Long range shooting for beginner’s 1. The “Best” first rifle…

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I want to tell you right from the start that I dislike the term “best”. There is no best anything, only different. The difference between each thing may make it more or less suitable to a specific task or person. Having said that, there is plenty of stuff out there that is total junk and not fit for any purpose. I hope to steer you away from the veneered turds and towards kit that will last you a lifetime if you treat it well.

Reasons people choose their first rifle.

1. It looks appealing/cool. We are all guilty of being drawn in by the shiny stuff. You might have seen a rifle in a film or a game and thought “I need me one of those”. No harm in that. What is important is that it ends up being useable in your chosen shooting discipline. I think the belt fed M60 looks pretty awesome but I shouldn’t try to shoot clays with it! You also have to consider that the firearms industry is a huge, multi million £ industry. The companies involved are primarily there to make money. As with any business they will market their products to be sexy, cool, desirable, the best ect… Care must be taken here as many “must have” items only become must haves because the seller says so.

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shout out to http://www.opticstalk.com for the image

2. It is cheap. I totally understand this one. I have an average paid job, an average price car and home. I do not have thousands of pounds to spend at leisure. Very few of us do. I am a bargain hunter. However I think it is vital we differentiate between a bargain or plain old cheap crap. If good quality kit goes out on sale then fantastic, if it starts off cheap in the first place, there is a reason for that, it was cheap to produce. Things that are cheap to produce lack precision of engineering and longevity. Success in rifle shooting is down to many factors. Equipment built to high spec produces CONSISTENT results and consistency is a requisite factor.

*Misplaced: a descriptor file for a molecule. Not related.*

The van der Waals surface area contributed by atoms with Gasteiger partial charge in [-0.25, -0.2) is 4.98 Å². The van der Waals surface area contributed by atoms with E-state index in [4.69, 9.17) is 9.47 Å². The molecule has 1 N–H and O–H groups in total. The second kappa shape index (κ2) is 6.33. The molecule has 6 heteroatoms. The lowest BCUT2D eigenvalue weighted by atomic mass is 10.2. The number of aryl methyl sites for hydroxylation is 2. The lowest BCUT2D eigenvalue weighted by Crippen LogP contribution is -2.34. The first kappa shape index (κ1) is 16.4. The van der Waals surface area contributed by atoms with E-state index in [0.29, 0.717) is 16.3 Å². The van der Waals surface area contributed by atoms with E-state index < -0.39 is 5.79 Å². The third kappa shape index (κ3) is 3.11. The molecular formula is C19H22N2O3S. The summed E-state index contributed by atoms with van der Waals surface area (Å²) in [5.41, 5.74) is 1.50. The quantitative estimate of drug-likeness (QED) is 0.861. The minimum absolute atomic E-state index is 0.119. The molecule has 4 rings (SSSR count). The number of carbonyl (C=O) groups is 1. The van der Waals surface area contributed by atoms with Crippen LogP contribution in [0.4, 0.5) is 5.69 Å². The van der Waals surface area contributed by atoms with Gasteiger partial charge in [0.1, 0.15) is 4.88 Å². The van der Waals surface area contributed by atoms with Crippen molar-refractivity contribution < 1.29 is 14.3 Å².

3. Because someone else has one… This is a double edged sword. It requires a little thought from the reader. Is the info from some guy at a bar or several excellent shooters at your local gun club? The internet can be a fantastic source of information, it can equally serve as a place for computer gamers to offer advice on real firearms based on their virtual experiences. In short there is a ton of BS out there as well as some excellent information.

Join a club first..

This is a legal requirement for some of us (in the UK firearms can be purchased with a licence which in general requires a club membership to either target or hunting clubs). Some of you will live in countries where you can purchase a gun without any legal restrictions. I would give the same advice – join a club first.. The club gives you an opportunity to gather opinions from experienced shooters. They can advise on different shooting disciplines and equipment. You also have the chance to watch the shooters and kit in action and possibly try it yourself. I was overwhelmed with the helpful generous attitude of club members who offered a go on their rifles/kit. Care must be taken when “having a go” with someone else’s firearm. In some countries certain types of firearms can only be used by the permit holder. The list of laws in this area is extensive and complex so double check with a police officer in the firearms unit to bring you up to date on what you can and can’t do at the range.

Select a Discipline

There are many types of shooting to get involved in. First and foremost is to give some a go. I shoot targets in a variety of ways – long distance scoped rifle, medium and short distance service rifle (timed stages requiring movement and transition) and target shotgun (reactive steel targets at close range). There is no one rifle which covers every niche. I won’t talk about hunting use too much here as I no longer hunt and haven’t done so for many years. Some of the target shooting discussion will still be relevant though as we will deal with all the shooting basics in time.
There are so many types of shooting to choose that I think its wise to stick with what the majority will likely select. Short range plinking though to medium/long range target shooting.

A rifle for short to long range target shooting

Remember this advice is for the first time shooter. So before anyone sends an email saying rifle xxxx is the best option, let’s try to keep this fairly simple. There are thousands of viable options, it would be impossible to list them all.

Which Calibre? This should be the first thing you consider after selecting your shooting discipline. Some competitions or disciplines have strict calibre regulations. Obviously you should research the rules first to find that out.
Based on the new shooter who is simply looking to hit targets from 100-1000yds I would suggest they go with a .308 for the following reasons.

1. Ammunition is plentiful and relatively cheap compared to other calibres. Reloading supplies are also freely available as is the load data
2. .308 calibre rifles are also plentiful.
3. Many comps and disciplines cater for .308 as it is so popular.
4. A .308 is not a high velocity “wind beater” so it encourages the user to learn about wind calls instead of trying to dominate the elements with ballistics. You have to learn to read wind if you want to hit targets and the .308 forces you to do just that.